While sending a written condolence card through the mail or flowers to the service is never a bad idea, this is something where it is best to let the person who has the loss determine how you respond. For some people, they throw themselves into work and don't want to talk about it. For others, they want time off, away from co-workers. And others do want to talk. It's not up to you to determine how they should grieve, nor to direct the conversation to something similar that has happened to you. Since the grief is in their circle, not yours, don't try to push your experiences into their circle. In other words, nothing in it is about you.

When they return to work, you can mention once that you are sorry for their loss. And then be quiet and take the guidance from them. If they change the subject, then let it go, don't say more. If they want to talk, then listen. If they want to work, then work.

If they are not in your location, then the card or flowers should be enough. It's not something that needs to come up in a work phone meeting, unless, again, they bring it up.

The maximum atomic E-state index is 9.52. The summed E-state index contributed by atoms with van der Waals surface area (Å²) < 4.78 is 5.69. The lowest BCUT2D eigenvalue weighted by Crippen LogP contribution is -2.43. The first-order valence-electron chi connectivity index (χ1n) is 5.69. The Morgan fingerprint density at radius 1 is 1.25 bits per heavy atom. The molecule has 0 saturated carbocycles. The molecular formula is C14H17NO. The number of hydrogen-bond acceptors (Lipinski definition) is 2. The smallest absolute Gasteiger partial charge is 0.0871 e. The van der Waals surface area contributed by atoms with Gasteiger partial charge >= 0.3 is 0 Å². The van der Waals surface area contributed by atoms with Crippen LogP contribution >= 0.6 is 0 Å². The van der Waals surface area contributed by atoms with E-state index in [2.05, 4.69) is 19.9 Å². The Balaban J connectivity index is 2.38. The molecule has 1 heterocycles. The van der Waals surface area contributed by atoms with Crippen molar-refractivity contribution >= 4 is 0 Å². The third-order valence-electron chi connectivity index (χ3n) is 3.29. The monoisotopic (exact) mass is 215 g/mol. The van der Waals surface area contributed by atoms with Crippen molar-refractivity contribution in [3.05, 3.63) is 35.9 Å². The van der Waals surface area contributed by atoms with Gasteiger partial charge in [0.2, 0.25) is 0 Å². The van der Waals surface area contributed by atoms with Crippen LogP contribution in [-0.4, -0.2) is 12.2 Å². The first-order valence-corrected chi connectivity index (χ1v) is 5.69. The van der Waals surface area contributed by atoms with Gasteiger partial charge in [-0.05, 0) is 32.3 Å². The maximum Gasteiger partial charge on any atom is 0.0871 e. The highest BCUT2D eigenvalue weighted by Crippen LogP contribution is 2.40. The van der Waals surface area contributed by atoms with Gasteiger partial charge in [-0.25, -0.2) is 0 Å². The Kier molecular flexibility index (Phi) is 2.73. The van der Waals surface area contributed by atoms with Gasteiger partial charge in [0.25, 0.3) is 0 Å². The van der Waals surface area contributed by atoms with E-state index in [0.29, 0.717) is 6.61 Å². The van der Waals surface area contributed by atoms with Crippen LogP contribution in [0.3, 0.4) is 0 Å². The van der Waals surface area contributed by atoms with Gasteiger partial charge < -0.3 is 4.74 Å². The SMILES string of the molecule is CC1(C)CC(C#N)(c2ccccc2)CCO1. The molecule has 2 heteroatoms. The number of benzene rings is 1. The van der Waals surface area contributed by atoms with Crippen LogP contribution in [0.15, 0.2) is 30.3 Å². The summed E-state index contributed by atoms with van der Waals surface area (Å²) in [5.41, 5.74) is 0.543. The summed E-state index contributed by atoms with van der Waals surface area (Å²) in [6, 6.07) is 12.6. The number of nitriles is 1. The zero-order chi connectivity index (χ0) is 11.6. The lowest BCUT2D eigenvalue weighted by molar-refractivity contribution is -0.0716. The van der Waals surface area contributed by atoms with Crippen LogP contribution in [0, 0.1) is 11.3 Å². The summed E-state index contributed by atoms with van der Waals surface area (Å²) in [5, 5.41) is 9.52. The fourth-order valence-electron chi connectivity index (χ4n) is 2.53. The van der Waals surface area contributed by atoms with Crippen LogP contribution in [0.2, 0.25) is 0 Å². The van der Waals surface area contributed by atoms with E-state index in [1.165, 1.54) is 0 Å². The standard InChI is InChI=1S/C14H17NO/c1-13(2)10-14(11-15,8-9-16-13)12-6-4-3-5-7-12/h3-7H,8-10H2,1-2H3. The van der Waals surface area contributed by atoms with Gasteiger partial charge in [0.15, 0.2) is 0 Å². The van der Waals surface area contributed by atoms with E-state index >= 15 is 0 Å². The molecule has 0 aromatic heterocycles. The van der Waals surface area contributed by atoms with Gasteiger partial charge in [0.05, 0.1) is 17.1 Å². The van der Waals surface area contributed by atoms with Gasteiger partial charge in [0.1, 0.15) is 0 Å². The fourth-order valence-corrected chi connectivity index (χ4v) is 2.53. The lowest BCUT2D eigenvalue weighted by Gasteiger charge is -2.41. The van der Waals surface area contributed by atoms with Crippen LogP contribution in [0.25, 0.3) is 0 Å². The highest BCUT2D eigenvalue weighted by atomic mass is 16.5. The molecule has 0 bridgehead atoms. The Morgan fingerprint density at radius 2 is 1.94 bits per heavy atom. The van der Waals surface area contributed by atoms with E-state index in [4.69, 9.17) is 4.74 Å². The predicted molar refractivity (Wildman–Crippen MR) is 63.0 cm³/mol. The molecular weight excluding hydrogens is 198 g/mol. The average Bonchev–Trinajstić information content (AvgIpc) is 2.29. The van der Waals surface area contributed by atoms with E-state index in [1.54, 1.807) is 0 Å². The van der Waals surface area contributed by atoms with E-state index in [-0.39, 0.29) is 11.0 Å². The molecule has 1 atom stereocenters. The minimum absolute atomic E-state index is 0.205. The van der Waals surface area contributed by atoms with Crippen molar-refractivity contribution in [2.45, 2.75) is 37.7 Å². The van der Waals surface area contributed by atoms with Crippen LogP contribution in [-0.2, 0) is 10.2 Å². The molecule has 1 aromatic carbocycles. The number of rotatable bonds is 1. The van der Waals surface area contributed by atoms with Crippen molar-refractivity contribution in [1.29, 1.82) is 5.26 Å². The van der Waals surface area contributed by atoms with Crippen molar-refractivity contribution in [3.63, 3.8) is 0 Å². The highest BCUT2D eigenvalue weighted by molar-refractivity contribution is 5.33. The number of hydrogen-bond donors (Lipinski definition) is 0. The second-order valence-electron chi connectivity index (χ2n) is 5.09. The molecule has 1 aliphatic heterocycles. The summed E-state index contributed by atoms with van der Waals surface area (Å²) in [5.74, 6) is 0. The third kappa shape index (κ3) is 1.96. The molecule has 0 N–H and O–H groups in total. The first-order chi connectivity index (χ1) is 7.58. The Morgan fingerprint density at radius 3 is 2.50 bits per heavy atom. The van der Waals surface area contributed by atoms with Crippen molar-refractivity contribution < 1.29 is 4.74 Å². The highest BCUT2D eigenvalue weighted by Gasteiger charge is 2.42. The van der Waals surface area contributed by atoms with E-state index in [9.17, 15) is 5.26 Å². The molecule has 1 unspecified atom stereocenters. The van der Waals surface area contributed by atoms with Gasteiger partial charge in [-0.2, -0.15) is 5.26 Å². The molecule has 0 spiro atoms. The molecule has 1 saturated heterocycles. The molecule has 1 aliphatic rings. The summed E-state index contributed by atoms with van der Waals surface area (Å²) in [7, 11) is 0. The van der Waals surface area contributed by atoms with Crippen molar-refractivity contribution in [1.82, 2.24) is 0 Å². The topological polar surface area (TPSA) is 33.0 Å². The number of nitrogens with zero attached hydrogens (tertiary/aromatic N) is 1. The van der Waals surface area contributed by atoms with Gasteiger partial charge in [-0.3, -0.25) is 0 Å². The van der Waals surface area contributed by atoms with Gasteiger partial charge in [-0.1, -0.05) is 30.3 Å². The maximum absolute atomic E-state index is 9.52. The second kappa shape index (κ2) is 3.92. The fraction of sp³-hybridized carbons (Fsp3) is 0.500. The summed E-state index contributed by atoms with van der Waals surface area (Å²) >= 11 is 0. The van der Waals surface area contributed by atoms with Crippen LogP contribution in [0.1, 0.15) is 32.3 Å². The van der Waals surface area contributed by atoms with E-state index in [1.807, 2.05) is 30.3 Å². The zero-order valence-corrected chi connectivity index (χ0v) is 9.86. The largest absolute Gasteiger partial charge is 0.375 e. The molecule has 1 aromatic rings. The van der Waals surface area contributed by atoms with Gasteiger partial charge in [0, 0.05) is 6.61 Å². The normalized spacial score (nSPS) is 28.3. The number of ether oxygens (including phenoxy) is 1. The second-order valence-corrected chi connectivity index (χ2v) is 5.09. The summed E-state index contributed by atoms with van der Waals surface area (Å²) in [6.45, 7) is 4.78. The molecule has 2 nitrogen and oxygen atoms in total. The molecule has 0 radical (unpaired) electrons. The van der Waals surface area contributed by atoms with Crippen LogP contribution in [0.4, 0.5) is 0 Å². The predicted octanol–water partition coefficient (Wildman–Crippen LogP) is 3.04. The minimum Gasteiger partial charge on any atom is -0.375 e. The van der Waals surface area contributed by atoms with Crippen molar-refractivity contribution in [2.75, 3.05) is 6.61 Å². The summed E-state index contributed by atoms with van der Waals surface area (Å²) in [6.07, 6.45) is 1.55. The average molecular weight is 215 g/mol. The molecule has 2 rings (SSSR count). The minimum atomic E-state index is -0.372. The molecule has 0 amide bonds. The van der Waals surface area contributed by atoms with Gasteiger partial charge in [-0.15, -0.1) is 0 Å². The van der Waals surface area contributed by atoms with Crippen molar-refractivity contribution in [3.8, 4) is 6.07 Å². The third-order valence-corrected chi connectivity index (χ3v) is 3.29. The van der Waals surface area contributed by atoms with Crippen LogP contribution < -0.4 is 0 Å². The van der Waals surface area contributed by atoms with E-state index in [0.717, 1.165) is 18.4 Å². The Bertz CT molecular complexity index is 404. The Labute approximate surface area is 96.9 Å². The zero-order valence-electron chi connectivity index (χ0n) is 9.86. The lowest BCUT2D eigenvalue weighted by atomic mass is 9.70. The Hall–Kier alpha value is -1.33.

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    All very true, as I can attest. As U2 ungrammatically says, "Nobody can feel/no-one else's pain", so when we are suffering in grief, it is not helpful to be told of your previous loss. "I know how you feel because..." is always the wrong thing to say. If you are in it together (multiple parents losing kids in a team or school outing crash) you at least have something in common, but most of the time, you don't. Thanks for pointing this out in your answer.
    – idarwin
    Commented Mar 28, 2015 at 17:01

When people are in grieve we should provide them all the support they need.. in many of the times and instances if the people won't get bothered to speak with such people and leave them with themselves only because they need to be alone their are more chances of the turning into introverts or falling for or relying upon somebody else who might break their heart again. We must love someone only after making sure that we will be happy with ourselves a person who is not happy with himself how will he be happy with others. According to me the person who is off from work should not be left alone and should be provided with all support they need so that they wont turn into something else which they are not meant to be